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John W. Hinckley Jr., the man who tried to kill President Ronald Reagan (1981-1989) in 1981, will be released without restrictions in June 2022, according to a deal reached by his lawyers and the U.S. Attorney’s Office and accepted by a federal judge in the District of Columbia.
Judge Paul L.Friedman confirmed at a hearing that he will lift on the aforementioned date the heavy restrictions imposed on Hinckley in July 2016, when he was released from the psychiatric hospital where he was confined.
“If he had not attempted to assassinate the president, I would have released him unconditionally a long, long time ago,” Friedman said of Hinckley, who on March 30, 1981, when he was 25, opened fire on Reagan outside the Washington Hilton Hotel, from which the then-president was leaving after delivering a speech.
However, the Ronald Reagan Presidential Foundation and Institute regretted the decision and expressed its strong opposition to Hinckley’s release, considering that he “remains a threat to others.”
“We hope that the Department of Justice will file a motion with the court that will lead to the reversal of this decision,” the foundation said in a statement released on its Twitter account.
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In July 2016, Hinckley left the psychiatric hospital after it was determined that he did not pose “a danger to himself or others,” and has since resided in Williamsburg (Virginia state), about 250 kilometers from Washington, with his mother, Jo Ann Hinckley, who died last July 30.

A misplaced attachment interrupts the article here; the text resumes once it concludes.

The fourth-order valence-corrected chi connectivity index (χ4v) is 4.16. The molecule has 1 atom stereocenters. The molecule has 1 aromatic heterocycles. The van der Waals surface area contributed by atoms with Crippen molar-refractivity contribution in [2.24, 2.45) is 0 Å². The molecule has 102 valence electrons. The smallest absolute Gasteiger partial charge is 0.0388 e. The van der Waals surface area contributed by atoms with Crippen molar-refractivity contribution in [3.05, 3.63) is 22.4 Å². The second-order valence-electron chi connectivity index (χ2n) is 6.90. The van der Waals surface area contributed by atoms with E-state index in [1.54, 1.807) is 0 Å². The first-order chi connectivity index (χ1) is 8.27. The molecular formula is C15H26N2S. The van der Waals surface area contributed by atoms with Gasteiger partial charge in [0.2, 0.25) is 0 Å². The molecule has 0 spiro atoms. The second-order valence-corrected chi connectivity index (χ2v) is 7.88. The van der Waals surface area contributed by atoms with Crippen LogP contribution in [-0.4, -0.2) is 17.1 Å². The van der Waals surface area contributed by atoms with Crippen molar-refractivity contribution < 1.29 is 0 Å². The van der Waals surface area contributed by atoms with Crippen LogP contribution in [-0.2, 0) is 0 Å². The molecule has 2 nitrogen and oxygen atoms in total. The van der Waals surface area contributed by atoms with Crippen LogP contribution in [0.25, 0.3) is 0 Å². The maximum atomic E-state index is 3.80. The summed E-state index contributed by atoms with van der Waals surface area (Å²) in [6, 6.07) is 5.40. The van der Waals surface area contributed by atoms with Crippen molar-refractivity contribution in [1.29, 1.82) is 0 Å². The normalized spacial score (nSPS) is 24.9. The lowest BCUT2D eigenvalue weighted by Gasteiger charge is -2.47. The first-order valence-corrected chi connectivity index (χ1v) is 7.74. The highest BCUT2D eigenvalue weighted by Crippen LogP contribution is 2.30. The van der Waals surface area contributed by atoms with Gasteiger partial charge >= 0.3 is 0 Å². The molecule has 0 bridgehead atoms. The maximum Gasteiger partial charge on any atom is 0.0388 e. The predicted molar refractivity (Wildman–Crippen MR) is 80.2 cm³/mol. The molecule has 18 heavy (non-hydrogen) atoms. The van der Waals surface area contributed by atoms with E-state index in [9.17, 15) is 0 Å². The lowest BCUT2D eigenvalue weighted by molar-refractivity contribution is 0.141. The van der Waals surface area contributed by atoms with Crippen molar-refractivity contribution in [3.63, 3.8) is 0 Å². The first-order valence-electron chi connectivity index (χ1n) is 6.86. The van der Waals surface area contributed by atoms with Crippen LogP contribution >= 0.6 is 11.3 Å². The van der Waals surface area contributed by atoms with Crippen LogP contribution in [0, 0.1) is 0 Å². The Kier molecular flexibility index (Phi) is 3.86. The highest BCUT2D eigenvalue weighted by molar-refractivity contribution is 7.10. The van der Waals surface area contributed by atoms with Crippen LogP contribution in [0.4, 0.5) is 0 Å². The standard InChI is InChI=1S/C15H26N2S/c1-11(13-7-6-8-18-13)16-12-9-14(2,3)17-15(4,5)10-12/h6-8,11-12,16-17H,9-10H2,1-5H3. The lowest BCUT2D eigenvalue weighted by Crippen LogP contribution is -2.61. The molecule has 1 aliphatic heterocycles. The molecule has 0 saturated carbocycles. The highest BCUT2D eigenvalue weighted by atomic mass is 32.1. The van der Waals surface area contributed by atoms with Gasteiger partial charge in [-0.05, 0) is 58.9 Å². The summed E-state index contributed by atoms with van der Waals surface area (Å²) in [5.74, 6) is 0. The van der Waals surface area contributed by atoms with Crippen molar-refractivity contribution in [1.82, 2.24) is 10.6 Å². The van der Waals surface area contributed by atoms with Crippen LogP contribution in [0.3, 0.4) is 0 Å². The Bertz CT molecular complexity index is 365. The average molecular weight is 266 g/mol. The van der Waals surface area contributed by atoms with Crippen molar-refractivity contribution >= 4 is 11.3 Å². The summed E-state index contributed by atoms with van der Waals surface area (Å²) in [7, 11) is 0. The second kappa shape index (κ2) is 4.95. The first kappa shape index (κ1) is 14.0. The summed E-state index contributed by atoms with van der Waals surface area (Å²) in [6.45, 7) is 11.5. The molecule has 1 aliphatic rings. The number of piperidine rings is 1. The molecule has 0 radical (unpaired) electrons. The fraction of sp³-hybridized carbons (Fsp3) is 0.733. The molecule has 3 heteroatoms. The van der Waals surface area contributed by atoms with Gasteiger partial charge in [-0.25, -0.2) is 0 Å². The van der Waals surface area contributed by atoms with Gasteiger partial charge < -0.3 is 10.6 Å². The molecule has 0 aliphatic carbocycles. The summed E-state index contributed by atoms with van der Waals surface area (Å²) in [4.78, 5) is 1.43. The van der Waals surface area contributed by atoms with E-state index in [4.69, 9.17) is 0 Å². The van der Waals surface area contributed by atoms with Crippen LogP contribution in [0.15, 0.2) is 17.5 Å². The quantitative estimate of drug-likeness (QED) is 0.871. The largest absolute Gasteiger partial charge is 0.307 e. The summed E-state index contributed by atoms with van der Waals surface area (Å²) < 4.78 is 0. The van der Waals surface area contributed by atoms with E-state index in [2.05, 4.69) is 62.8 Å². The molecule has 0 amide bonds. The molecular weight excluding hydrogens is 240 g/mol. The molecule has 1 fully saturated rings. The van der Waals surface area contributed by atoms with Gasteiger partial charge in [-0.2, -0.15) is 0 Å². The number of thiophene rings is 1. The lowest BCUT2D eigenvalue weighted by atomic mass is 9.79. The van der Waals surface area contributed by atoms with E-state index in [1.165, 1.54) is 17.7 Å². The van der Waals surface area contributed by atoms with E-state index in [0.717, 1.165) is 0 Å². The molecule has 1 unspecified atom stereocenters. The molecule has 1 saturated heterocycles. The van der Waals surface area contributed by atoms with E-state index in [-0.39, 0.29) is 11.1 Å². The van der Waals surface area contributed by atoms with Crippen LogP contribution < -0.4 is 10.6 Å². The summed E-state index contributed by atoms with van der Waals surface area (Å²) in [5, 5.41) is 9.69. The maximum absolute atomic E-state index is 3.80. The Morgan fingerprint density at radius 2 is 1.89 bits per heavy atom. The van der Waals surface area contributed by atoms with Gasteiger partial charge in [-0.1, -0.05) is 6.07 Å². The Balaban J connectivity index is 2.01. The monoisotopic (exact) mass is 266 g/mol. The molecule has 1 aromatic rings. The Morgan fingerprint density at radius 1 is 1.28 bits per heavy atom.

When he was allowed to leave the hospital, the judge ordered Hinckley to be subject to strict conditions that included traveling to Washington once a month for psychiatric treatment.
He was also prohibited from possessing weapons or drugs and from making contact with his victims’ families.
In addition, restrictions were placed on his movement and Internet use, although he obtained court authorization last year to stream music online on an account in his name.
Under the terms of the agreement, Hinckley, 66, must undergo a final nine-month observation period.
Assistant U.S. Attorney Kacie Weston indicated that the government accepts the agreement if Hinckley maintains the conduct he has engaged in during this time between now and June of next year.
According to the prosecutor, “the ball is in Hinckley’s hands” at this point.
In the 1981 bombing, Hinckley seriously wounded Reagan, who managed to recover after being shot near the heart.
He also wounded Reagan’s press secretary, James Brady, Secret Service agent Tim McCarthy, who rushed at the president to act as a shield, and police officer Thomas Delahanty.
Hinckley confessed to having attempted to assassinate the president to attract the attention of actress Jodie Foster and was found not guilty in June 1982 due to his mental derangement.
Ronald Reagan died in 2004 at the age of 90, but his children, Ron Reagan Jr. and Patti Reagan Davis, consistently opposed Hinckley’s release.